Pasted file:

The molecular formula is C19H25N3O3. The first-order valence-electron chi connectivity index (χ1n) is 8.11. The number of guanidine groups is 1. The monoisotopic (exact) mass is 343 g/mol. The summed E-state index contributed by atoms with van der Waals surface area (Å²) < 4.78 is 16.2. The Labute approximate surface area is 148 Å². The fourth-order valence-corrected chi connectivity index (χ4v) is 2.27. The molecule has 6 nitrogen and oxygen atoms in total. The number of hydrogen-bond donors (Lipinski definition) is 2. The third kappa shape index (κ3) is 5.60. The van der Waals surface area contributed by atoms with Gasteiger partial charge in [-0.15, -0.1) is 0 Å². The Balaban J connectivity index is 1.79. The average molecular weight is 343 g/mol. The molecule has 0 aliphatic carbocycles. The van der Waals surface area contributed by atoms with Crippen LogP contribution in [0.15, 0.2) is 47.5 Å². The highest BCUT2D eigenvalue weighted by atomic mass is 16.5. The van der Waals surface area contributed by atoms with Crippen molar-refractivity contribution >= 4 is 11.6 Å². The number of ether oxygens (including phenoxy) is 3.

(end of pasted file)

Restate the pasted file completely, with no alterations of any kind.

The molecular formula is C19H25N3O3. The first-order valence-electron chi connectivity index (χ1n) is 8.11. The number of guanidine groups is 1. The monoisotopic (exact) mass is 343 g/mol. The summed E-state index contributed by atoms with van der Waals surface area (Å²) < 4.78 is 16.2. The Labute approximate surface area is 148 Å². The fourth-order valence-corrected chi connectivity index (χ4v) is 2.27. The molecule has 6 nitrogen and oxygen atoms in total. The number of hydrogen-bond donors (Lipinski definition) is 2. The third kappa shape index (κ3) is 5.60. The van der Waals surface area contributed by atoms with Gasteiger partial charge in [-0.15, -0.1) is 0 Å². The Balaban J connectivity index is 1.79. The average molecular weight is 343 g/mol. The molecule has 0 aliphatic carbocycles. The van der Waals surface area contributed by atoms with Crippen LogP contribution in [0.15, 0.2) is 47.5 Å². The highest BCUT2D eigenvalue weighted by atomic mass is 16.5. The van der Waals surface area contributed by atoms with Crippen molar-refractivity contribution >= 4 is 11.6 Å². The number of ether oxygens (including phenoxy) is 3.